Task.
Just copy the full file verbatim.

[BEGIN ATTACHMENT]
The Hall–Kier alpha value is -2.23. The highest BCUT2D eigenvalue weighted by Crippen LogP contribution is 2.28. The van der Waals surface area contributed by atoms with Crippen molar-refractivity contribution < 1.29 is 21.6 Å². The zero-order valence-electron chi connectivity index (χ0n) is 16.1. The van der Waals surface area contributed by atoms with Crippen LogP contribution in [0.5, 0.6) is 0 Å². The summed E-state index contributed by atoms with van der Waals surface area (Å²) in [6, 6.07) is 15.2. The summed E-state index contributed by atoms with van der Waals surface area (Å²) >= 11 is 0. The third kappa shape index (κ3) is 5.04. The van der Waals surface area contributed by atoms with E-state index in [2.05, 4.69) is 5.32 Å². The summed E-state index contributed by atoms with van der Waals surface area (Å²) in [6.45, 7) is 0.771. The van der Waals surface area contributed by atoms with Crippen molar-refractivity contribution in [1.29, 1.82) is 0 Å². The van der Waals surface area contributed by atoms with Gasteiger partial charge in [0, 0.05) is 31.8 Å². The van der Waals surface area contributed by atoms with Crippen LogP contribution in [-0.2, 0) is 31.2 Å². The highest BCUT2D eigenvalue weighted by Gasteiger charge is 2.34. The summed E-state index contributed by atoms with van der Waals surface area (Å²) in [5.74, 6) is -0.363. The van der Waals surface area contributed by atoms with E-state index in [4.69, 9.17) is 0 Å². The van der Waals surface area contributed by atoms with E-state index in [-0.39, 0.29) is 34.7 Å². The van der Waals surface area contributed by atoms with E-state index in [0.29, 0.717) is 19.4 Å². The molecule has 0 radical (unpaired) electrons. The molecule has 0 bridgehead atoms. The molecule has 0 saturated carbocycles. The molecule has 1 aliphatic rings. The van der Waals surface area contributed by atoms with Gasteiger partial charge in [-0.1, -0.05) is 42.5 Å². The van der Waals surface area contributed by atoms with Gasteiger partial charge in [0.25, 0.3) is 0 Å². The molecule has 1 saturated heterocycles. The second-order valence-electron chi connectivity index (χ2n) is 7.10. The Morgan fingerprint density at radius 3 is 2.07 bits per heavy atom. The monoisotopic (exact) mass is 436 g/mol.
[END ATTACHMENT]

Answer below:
The Hall–Kier alpha value is -2.23. The highest BCUT2D eigenvalue weighted by Crippen LogP contribution is 2.28. The van der Waals surface area contributed by atoms with Crippen molar-refractivity contribution < 1.29 is 21.6 Å². The zero-order valence-electron chi connectivity index (χ0n) is 16.1. The van der Waals surface area contributed by atoms with Crippen LogP contribution in [0.5, 0.6) is 0 Å². The summed E-state index contributed by atoms with van der Waals surface area (Å²) in [6, 6.07) is 15.2. The summed E-state index contributed by atoms with van der Waals surface area (Å²) >= 11 is 0. The third kappa shape index (κ3) is 5.04. The van der Waals surface area contributed by atoms with E-state index in [2.05, 4.69) is 5.32 Å². The summed E-state index contributed by atoms with van der Waals surface area (Å²) in [6.45, 7) is 0.771. The van der Waals surface area contributed by atoms with Crippen molar-refractivity contribution in [1.29, 1.82) is 0 Å². The van der Waals surface area contributed by atoms with Gasteiger partial charge in [0, 0.05) is 31.8 Å². The van der Waals surface area contributed by atoms with Crippen LogP contribution in [-0.2, 0) is 31.2 Å². The highest BCUT2D eigenvalue weighted by Gasteiger charge is 2.34. The summed E-state index contributed by atoms with van der Waals surface area (Å²) in [5.74, 6) is -0.363. The van der Waals surface area contributed by atoms with E-state index in [4.69, 9.17) is 0 Å². The van der Waals surface area contributed by atoms with E-state index in [-0.39, 0.29) is 34.7 Å². The van der Waals surface area contributed by atoms with E-state index in [0.29, 0.717) is 19.4 Å². The molecule has 0 radical (unpaired) electrons. The molecule has 0 bridgehead atoms. The molecule has 0 saturated carbocycles. The molecule has 1 aliphatic rings. The van der Waals surface area contributed by atoms with Gasteiger partial charge in [-0.1, -0.05) is 42.5 Å². The van der Waals surface area contributed by atoms with Gasteiger partial charge in [0.25, 0.3) is 0 Å². The molecule has 1 saturated heterocycles. The second-order valence-electron chi connectivity index (χ2n) is 7.10. The Morgan fingerprint density at radius 3 is 2.07 bits per heavy atom. The monoisotopic (exact) mass is 436 g/mol.